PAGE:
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Integration Of Enterprise And Industrial Networks In A Computer Engineering Technology Program

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2004 Annual Conference


Salt Lake City, Utah

Publication Date

June 20, 2004

Start Date

June 20, 2004

End Date

June 23, 2004



Conference Session

Curriculum Development in Computer Engineering Technology

Page Count


Page Numbers

9.780.1 - 9.780.17



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Paper Authors

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Marvin Needler

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Ken Jr. Jannotta

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William Lin

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Richard Pfile

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NOTE: The first page of text has been automatically extracted and included below in lieu of an abstract

Sesssion 1349

Integration of Enterprise and Industrial Networks in Computer Engineering Technology Program

William Lin, Marvin Needler, Richard E. Pfile, and Ken Jannotta, Jr.*

Purdue School of Engineering & Technology Indiana University-Purdue University at Indianapolis, Indiana *Horner APG Indianapolis, Indiana


In many industrial plants, the local area network is a relatively small path that connects computers and workstations used by managers and engineers. Unlike enterprise networks, industrial networks are typically dedicated to conveying critical control information and operational data to operators, equipment, controllers, valves, and sensors. Due to this nature, normal industrial networks are usually kept isolated from the enterprise networks. In the same manner, the general approach to curricular structure designs in enterprise networks and industrial networks is to separate the two. However, the rapid growth of information technology and the continuing cost reduction in computing hardware have stimulated the growth of computer networking in all aspects. The interoperability between these two types of networking becomes an important and valid issue to be addressed. Vendors and developers of industrial and enterprise networks are trending toward integrating these two types of networking with designs of interoperable protocols and proper network architectures.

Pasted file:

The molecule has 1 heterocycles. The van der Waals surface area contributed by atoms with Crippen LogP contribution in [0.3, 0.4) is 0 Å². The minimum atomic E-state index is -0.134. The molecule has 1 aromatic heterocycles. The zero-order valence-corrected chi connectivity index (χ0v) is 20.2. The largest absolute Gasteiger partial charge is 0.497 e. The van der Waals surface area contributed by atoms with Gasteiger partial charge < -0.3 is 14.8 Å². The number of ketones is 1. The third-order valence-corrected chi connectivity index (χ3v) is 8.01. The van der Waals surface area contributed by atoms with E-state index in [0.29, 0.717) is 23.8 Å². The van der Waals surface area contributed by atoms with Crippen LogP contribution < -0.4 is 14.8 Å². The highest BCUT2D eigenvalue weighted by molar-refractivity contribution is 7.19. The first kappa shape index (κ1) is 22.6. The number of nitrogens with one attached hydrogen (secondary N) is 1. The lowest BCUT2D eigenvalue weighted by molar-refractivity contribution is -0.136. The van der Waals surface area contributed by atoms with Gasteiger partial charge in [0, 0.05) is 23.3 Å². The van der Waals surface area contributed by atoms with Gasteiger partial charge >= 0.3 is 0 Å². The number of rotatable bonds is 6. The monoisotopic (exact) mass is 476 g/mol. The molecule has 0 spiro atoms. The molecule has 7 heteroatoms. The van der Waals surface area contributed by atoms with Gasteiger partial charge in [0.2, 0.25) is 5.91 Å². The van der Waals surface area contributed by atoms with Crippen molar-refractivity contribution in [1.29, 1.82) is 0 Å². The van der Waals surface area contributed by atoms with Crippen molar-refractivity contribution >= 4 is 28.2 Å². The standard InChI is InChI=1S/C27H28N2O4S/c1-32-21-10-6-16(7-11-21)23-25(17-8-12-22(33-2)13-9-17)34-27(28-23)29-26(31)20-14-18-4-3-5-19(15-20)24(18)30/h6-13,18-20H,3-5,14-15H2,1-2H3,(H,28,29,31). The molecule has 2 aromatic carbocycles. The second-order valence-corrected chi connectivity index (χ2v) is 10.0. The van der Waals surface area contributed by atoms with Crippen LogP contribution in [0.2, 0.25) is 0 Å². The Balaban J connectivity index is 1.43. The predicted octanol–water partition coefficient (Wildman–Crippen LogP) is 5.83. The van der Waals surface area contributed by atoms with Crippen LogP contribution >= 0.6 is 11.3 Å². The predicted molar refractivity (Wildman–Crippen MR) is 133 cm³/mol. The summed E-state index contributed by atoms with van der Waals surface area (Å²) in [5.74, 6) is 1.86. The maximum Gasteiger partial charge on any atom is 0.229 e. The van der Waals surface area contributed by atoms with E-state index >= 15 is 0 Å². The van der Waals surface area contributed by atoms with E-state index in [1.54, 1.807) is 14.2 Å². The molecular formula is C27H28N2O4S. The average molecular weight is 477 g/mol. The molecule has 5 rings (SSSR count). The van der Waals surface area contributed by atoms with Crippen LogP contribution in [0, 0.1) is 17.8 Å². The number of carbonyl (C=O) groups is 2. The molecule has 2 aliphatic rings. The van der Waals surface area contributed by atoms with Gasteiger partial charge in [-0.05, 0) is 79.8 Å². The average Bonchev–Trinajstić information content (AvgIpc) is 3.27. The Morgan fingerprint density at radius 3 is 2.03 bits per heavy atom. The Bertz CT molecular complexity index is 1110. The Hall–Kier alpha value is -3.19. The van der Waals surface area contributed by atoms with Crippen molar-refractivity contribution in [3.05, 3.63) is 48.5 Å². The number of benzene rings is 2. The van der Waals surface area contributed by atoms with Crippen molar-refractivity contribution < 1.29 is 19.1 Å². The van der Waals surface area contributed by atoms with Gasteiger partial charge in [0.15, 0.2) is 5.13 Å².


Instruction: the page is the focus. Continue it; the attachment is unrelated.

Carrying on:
In this paper, we discuss the impact of this trend on the design of curriculum in the Computer Engineering Technology program. We also report our initial attempt in assimilating these two networks from the curriculum point of view. The related course material and associated laboratory exercises used in this initial attempt and their implementation in the higher-level curriculum in Computer Engineering Technology program are discussed.

“Proceedings of the 2004 American Society for Engineering Education Annual Conference &Exposition Copyright  2004, American Society for Engineering Education”

Needler, M., & Jannotta, K. J., & Lin, W., & Pfile, R. (2004, June), Integration Of Enterprise And Industrial Networks In A Computer Engineering Technology Program Paper presented at 2004 Annual Conference, Salt Lake City, Utah. 10.18260/1-2--13134

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